Monday, June 18, 2012

Today's links

1--Chart of the Day: The smoking gun showing how the ECB wrecked the Spanish economy, credit writedowns

The other Edward posted a thorough analysis of the situation in Spain this weekend. I recommend that piece, Rescue Me, highly. Here’s a chart that caught my eye.


The other Edward writes:

Well one thing should be clear by now, part of the responsibility for the situation lies with the ECB who applied (as they had to) a single size monetary policy even though this was clearly going to blow bubbles in the structurally higher inflation economies. And so it was, Spain had negative interest rates applied all through the critical years, and now we have the mess we have. (see chart)

Back in 2006 inspectors at the Bank of Spain sent a letter to Economy Minister Pedro Solbes complaining of the relaxed attitude of the then governor, Jaime Caruana (the man who is now at the BIS, working on the Basle III rules) in the face of what they were absolutely convinced was a massive property bubble. Their warning was ignored.


Negative real interest rates aka easy money have recently been re-labelled financial repression. Now in the aftermath of a property bubble, they are seen, not as emblematic of central banks’ blowing bubbles, but of central banks stealing net interest income from savers to bail out debtors.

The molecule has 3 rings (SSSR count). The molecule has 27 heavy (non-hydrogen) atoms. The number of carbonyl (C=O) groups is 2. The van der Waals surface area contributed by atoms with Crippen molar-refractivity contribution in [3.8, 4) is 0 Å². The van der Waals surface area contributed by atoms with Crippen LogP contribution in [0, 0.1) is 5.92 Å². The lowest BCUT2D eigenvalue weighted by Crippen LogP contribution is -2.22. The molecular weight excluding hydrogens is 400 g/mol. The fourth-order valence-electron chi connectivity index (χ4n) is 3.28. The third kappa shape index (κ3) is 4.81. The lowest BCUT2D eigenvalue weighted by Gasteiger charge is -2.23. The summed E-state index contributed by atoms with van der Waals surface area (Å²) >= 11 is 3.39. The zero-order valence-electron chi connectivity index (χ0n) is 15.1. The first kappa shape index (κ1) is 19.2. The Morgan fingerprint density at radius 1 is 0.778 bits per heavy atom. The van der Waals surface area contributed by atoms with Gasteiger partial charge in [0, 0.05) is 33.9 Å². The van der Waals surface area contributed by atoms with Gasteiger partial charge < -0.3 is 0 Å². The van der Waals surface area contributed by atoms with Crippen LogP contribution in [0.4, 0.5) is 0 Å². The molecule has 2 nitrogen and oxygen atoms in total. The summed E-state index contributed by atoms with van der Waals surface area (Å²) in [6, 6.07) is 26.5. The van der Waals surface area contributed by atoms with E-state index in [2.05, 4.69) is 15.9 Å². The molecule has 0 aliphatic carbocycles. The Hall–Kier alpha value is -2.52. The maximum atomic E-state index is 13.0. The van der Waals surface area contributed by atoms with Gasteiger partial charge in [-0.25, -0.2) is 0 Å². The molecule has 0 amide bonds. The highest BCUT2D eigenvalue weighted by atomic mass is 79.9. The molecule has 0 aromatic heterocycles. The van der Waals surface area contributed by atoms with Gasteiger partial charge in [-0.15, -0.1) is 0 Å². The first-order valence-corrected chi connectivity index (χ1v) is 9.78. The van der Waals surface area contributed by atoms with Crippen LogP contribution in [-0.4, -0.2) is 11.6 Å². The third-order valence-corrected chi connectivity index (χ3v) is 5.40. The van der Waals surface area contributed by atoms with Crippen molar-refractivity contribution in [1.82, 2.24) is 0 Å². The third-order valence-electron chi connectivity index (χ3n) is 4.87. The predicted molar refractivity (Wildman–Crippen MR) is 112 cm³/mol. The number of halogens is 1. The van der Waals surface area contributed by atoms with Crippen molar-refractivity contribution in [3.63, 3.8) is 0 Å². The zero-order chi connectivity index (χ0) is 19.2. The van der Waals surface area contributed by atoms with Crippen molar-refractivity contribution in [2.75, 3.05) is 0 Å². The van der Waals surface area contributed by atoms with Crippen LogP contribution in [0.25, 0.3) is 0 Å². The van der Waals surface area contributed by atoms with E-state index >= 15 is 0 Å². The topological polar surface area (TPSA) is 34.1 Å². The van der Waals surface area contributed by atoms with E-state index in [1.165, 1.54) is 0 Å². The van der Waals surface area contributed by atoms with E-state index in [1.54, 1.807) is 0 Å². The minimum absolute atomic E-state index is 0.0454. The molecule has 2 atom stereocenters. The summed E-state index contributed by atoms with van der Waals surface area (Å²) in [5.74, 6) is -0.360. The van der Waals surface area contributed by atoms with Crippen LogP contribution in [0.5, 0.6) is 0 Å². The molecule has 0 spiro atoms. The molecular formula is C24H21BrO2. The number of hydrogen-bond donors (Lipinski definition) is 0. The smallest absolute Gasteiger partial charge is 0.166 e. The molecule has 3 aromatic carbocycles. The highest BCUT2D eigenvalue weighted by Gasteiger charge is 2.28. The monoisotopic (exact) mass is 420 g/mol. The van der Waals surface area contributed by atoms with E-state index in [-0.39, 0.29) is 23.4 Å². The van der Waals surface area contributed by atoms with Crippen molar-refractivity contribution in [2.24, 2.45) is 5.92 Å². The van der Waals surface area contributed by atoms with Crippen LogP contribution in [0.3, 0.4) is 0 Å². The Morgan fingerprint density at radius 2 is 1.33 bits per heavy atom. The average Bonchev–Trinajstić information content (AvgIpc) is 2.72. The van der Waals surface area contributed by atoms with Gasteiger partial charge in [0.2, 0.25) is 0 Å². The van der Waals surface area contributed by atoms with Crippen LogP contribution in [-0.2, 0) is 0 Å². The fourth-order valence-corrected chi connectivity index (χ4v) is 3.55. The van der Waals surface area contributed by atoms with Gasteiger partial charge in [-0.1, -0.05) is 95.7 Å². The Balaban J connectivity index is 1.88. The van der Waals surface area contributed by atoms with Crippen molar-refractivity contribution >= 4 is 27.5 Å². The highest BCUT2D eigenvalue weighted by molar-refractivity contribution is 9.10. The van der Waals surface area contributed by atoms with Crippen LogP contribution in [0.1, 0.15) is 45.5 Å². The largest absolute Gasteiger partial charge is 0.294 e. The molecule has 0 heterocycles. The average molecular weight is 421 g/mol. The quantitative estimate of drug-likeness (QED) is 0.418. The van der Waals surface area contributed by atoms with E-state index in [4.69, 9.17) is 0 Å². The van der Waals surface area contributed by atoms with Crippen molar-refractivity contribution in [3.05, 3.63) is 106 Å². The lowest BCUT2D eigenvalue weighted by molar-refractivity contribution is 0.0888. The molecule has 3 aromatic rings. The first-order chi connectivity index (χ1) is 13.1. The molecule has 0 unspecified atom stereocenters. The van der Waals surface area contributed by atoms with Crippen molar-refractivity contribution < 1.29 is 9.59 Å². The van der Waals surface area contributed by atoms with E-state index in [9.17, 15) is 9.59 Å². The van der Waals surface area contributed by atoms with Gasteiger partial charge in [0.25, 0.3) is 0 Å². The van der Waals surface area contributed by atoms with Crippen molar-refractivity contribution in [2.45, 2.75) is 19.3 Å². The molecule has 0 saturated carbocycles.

Think of it this way, just after the Euro came into being, the German economy was in what I labelled a soft depression due in large part to Germany’s own post-unification credit excesses. So the ECB decided to prop up the German economy with low interest rates, rates that produced negative real interest rates and housing bubbles in Ireland and Spain. This was a policy designed to "bail out" the indebted German economy. We called it easy money then because it allowed massive speculation to be funded by cheap loans in credit markets. Now that the bubbles have popped, easy money has morphed into financial repression. But the goal is the same as it ever was: to "bail out" the indebted by ‘repressing’ interest income that creditors can receive.

The interesting bit about this policy is that economic policies right across the indebted developed economies have been extremely favorable to creditors in bailing financial institutions out of their lending excesses at taxpayer expense. Yet, at the same time, creditors are being savaged by the sharp downturn in net interest income due to the easy money policy we are now calling financial repression.

To me, these two policies are the signature hallmarks of our post-financial crisis economic policy making. And the two policies are in direct conflict with one another.